I am off-setting my readings with audiobooks, as I am trying to curb a repeat of Spring where I had a high frequency of migraines. When you say ‘read’ a book – you are accepting some of us are reading print books *and* audiobooks?

I wanted to confirm this wasn’t format specific to ONLY print or ebooks?

A: As for “reading” a book, this can be print,

e-book, or audiobook.  What ever works best for you. :)

Rainbow Digital Clip Art Washi Tape made by The Paper Pegasus. Purchased on Etsy by Jorie and used with permission.

First off, for me – more than anything, a reading challenge which INSPIRES me to re-focus on reading INSPY Lit is the best bit whilst finding readers & bloggers who share my passion for these stories is the best part of participating, as I love sharing the stories which enrich my reading hours irregardless if I’m reading INSPY or mainstream stories – however, having said that – sometimes I find it harder to find readers of #INSPY who love the same authors & stories. Thus, I am hoping to find new blogs to follow & new readers to talk to about the stories giving us #booklove throughout JULY whilst extending into convos throughout the year.

I am going to be focusing on the authors on my *70 Authors* List as well as newcomers I’ve found whilst browsing through Audible’s INSPY Romance section as I was gifted a membership to Audible for my 5th Blogoversary by my parents & they added the Rom package this Summer for my birthday!

Secondly, I have INSPY novels I’ve meant to read & review which have been shifted to my ‘backlogue’ which I want to highlight this July as well. The scheduled reviews I have for Clean Fiction & INSPY Lit as well as these backlogued review showcases are NOT going to count towards either the books I’ve read and/or the books I’ve reviewed for the reading challenge directly as I have an ethical conflict of interest in declaring them officially but they will be listed on this post as the stories I’m reading all the same. Some stories I am re-reading in order to continue a series as well such as the Coming Home series by Brenda S. Anderson; those won’t be counted either as technically they’ve been previously read & reviewed.

Rainbow Digital Clip Art Washi Tape made by The Paper Pegasus. Purchased on Etsy by Jorie and used with permission.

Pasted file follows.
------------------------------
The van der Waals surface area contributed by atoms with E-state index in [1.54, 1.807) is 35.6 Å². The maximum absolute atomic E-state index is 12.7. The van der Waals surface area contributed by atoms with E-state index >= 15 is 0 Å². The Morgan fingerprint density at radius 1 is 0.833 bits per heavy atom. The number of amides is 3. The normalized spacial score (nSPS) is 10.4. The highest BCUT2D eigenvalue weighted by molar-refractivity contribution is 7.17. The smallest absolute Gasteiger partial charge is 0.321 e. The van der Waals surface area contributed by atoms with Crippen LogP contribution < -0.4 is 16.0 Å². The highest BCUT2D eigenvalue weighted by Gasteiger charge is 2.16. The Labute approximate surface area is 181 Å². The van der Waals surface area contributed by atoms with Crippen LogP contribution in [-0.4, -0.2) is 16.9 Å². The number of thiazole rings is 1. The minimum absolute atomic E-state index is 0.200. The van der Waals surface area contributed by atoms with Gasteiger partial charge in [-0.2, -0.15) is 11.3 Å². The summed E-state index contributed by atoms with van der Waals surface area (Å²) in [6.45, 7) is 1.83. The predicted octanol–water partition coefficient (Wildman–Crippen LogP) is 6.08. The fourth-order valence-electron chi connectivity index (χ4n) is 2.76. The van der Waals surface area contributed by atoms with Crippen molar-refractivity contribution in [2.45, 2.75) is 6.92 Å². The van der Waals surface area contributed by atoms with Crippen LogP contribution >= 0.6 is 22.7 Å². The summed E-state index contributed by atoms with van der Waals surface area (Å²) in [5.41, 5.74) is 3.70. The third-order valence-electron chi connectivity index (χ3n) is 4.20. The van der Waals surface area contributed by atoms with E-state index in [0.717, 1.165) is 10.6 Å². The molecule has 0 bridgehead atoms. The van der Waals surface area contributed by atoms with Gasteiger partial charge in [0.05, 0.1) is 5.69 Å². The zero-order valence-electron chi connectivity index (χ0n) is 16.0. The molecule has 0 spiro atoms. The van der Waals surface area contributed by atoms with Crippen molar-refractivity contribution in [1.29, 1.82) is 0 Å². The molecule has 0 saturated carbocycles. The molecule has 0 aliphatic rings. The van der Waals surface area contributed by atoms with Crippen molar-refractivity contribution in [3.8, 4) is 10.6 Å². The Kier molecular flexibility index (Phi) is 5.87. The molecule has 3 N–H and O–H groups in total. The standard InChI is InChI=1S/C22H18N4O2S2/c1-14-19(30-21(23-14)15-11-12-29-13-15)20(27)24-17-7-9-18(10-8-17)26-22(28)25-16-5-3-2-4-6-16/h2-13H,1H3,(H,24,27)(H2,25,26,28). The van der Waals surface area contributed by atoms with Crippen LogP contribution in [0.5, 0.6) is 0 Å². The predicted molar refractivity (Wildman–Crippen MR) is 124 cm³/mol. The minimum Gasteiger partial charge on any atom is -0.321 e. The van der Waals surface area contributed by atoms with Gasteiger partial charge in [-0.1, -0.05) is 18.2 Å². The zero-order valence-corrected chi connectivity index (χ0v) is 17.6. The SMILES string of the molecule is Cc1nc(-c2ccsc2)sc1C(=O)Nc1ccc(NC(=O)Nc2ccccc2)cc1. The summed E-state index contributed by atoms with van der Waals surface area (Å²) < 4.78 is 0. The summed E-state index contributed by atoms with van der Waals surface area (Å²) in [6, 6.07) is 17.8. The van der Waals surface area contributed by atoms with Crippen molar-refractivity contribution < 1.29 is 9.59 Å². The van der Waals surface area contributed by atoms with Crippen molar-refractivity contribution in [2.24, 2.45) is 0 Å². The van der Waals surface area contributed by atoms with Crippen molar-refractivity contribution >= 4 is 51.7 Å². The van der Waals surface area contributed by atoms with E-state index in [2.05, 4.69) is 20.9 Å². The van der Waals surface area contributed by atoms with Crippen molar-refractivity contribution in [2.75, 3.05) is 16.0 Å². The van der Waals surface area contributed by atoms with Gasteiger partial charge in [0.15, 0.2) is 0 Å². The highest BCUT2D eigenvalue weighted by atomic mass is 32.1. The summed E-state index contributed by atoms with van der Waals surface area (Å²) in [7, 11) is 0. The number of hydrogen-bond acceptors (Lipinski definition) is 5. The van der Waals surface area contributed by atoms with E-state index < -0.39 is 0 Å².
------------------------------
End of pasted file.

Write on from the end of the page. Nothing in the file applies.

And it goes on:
Jorie’s INSPY Reads for JULY 2018:

Fun Stuff for Your Blog via pureimaginationblog.com Read More

Reading this book contributed to these challenges:

Divider

Posted Wednesday, 4 July, 2018 by jorielov in #20BooksOfSummer, #CFSRS18, Bits & Bobbles of Jorie, Blog Tour Host & Reviewer, Inspirational Fiction & Non-Fiction, JLAS Update Post, Reading Challenges

Book Review | “Sugar and Spice” by Angela Britnell #ChocLitSaturdays

Posted Saturday, 30 June, 2018 by jorielov , , 1 Comment

#ChocLitSaturdays banner created in Canva by Jorie.

Why I feature #ChocLitSaturdays (book reviews & guest author features)
and I feature Romance & Women’s Fiction authors during @SatBookChat:

I wanted to create a bit of a niche on Jorie Loves A Story to showcase romance fiction steeped in relationships, courtships, and the breadth of enveloped by characters written honestly whose lives not only endear you to them but they nestle into your heart as their story is being read!

I am always seeking relationship-based romance which strikes a chord within my mind’s eye as well as my heart! I’m a romantic optimist, and I love curling into a romance where I can be swept inside the past, as history becomes lit alive in the fullness of the narrative and I can wander amongst the supporting cast observing the principal characters fall in love and sort out if they are a proper match for each other!

I love how an Indie Publisher like ChocLitUK is such a positive alternative for those of us who do not identify ourselves as girls and women who read ‘chick-lit’. I appreciate the stories which alight in my hands from ChocLit as much as I appreciate the inspirational romances I gravitate towards because there is a certain level of depth to both outlets in romance which encourage my spirits and gives me a beautiful story to absorb! Whilst sorting out how to promote my book reviews on behalf of ChocLit, I coined the phrase “ChocLitSaturdays”, which is a nod to the fact my ChocLit reviews & features debut on ‘a Saturday’ but further to the point that on the ‘weekend’ we want to dip into a world wholly ideal and romantic during our hours off from the work week!

Coffee and Tea Clip Art Set purchased on Etsy; made by rachelwhitetoo.

Acquired Book By: I am a regular reviewer for ChocLitUK, where I hand select which books in either their backlist and/or current releases I would like to read next for my #ChocLitSaturdays blog feature. As of June 2016, I became a member of the ChocLit Stars Team in tandem with being on the Cover Reveal Team which I joined in May 2016. I reference the Stars as this is a lovely new reader contribution team of sending feedback to the publisher ahead of new book releases. As always, even if I’m involved with a publisher in this sort of fashion, each review is never influenced by that participation and will always be my honest impression as I read the story. Whether the author is one I have previously read or never had the pleasure to read until the book greets my shelf.

I received a complimentary copy of “Sugar and Spice” from ChocLit in exchange for an honest review! I did not receive compensation for my opinions or thoughts shared herein.

Coffee and Tea Clip Art Set purchased on Etsy; made by rachelwhitetoo.

Why I was excited about reading more stories by Ms Britnell: